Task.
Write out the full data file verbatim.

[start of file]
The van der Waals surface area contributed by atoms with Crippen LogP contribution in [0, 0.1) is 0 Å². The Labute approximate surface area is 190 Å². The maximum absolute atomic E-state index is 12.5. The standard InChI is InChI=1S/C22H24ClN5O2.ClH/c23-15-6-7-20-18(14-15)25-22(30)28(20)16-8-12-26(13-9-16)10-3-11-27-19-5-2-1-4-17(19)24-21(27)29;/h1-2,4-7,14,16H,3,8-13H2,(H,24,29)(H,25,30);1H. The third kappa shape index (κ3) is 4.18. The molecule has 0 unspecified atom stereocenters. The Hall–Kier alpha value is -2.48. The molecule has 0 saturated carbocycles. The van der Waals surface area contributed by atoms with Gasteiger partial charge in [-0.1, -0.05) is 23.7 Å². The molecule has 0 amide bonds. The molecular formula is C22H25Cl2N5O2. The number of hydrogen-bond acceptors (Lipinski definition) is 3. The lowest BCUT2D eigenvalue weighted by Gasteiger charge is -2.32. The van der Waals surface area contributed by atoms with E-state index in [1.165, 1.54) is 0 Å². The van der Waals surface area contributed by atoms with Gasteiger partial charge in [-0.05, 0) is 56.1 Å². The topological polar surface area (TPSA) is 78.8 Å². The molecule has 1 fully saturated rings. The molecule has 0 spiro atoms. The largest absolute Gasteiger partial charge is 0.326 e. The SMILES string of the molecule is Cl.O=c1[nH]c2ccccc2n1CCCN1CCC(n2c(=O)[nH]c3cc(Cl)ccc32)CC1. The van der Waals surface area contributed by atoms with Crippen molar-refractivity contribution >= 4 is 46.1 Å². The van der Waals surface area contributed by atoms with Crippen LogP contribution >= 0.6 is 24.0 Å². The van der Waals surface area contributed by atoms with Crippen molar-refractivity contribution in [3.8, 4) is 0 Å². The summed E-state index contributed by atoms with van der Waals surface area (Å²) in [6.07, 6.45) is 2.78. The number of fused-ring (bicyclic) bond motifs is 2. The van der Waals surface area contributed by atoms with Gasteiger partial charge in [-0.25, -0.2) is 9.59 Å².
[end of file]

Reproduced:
The van der Waals surface area contributed by atoms with Crippen LogP contribution in [0, 0.1) is 0 Å². The Labute approximate surface area is 190 Å². The maximum absolute atomic E-state index is 12.5. The standard InChI is InChI=1S/C22H24ClN5O2.ClH/c23-15-6-7-20-18(14-15)25-22(30)28(20)16-8-12-26(13-9-16)10-3-11-27-19-5-2-1-4-17(19)24-21(27)29;/h1-2,4-7,14,16H,3,8-13H2,(H,24,29)(H,25,30);1H. The third kappa shape index (κ3) is 4.18. The molecule has 0 unspecified atom stereocenters. The Hall–Kier alpha value is -2.48. The molecule has 0 saturated carbocycles. The van der Waals surface area contributed by atoms with Gasteiger partial charge in [-0.1, -0.05) is 23.7 Å². The molecule has 0 amide bonds. The molecular formula is C22H25Cl2N5O2. The number of hydrogen-bond acceptors (Lipinski definition) is 3. The lowest BCUT2D eigenvalue weighted by Gasteiger charge is -2.32. The van der Waals surface area contributed by atoms with E-state index in [1.165, 1.54) is 0 Å². The van der Waals surface area contributed by atoms with Gasteiger partial charge in [-0.05, 0) is 56.1 Å². The topological polar surface area (TPSA) is 78.8 Å². The molecule has 1 fully saturated rings. The molecule has 0 spiro atoms. The largest absolute Gasteiger partial charge is 0.326 e. The SMILES string of the molecule is Cl.O=c1[nH]c2ccccc2n1CCCN1CCC(n2c(=O)[nH]c3cc(Cl)ccc32)CC1. The van der Waals surface area contributed by atoms with Crippen molar-refractivity contribution >= 4 is 46.1 Å². The van der Waals surface area contributed by atoms with Crippen LogP contribution >= 0.6 is 24.0 Å². The van der Waals surface area contributed by atoms with Crippen molar-refractivity contribution in [3.8, 4) is 0 Å². The summed E-state index contributed by atoms with van der Waals surface area (Å²) in [6.07, 6.45) is 2.78. The number of fused-ring (bicyclic) bond motifs is 2. The van der Waals surface area contributed by atoms with Gasteiger partial charge in [-0.25, -0.2) is 9.59 Å².